Each segment features only one letter, but has several numbers, this is the sequence of your sewing.
Think of your pattern as a puzzle, each segment is one piece of your puzzle.
2. A few simple tips:
Place the numbered overview in front of you.
Cut out the pattern segments, along the dotted lines ( this is the seam allowance).
Place the segments beside your pattern acording to the numbered overview.
This is pretty obvious with the star pattern,
but it becomes really important and comes in super handy with more complex patterns.
3. Reverse side or mirrored image:
As I mentioned before, foundation paper piecing is done on the reverse side of your paper.
This means your pattern is your sewing aid only.
Not as with 'normal' patterns, where you cut the fabric according to the pattern.
I think this is the most important part about paper piecing, and can't be emphasised enough.
NOTE: The paper is just your sewing aid .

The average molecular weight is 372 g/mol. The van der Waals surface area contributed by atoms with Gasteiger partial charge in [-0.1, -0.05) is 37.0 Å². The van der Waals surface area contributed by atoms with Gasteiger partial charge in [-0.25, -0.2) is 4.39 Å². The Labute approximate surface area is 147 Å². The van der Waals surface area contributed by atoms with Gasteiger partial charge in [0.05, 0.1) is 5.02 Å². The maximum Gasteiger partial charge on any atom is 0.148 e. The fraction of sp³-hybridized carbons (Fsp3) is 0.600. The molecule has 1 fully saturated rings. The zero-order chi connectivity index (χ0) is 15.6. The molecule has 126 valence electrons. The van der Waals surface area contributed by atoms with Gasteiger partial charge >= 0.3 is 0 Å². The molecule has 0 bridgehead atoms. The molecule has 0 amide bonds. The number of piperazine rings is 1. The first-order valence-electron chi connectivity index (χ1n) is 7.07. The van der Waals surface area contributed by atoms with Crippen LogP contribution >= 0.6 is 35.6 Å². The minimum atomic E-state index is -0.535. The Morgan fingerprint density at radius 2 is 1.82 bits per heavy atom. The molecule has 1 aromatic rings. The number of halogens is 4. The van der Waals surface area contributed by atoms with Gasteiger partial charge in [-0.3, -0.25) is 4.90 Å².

The paper is your base where you sew on, the lines of the pattern are your sewing lines. The block will emerge on the unprinted side of the pattern. And will therefore be a mirrored image of the numbered overview.
> numbered overview > finished block
4. Sart sewing
It doesn't matter which segment you sew first, you want to sew them all anyways,
so start wherever you want.
I will start with segment A here, just because I like starting from the right today :-)
> set your sewing machine to 1.5 stitches /cm or 16-18 stitches/inch this will make sure
the stitces perforate the paper nicely, but are not too close, so they don’t rip the paper.
This will also make it easyer to remove the paper after you finish sewing your block.
> Turn the first segment over so the wrong side (unprinted side) is facing you. Place the
piece of fabric for section 1 right side up, onto the paper, making sure there’s
¼ to ½ inch of fabric around the perimeter of section 1.
Be generous in the beginning; once you are familiar with foundation paper piecing,
you can cut your fabrics a bit smaller.
> Pin or glue this fabric in place. I prefer fabric glue. Everything stays nicely in place.
> Turn the pattern segment over so the printed side is facing you. Fold the pattern on
the line between section 1 and 2. ( I do this using a postcard, this gives you a
nice straight and crisp fold)
> Trim fabric 1 to a ¼” seam allowance using an acrylic ruler and rotary cutter.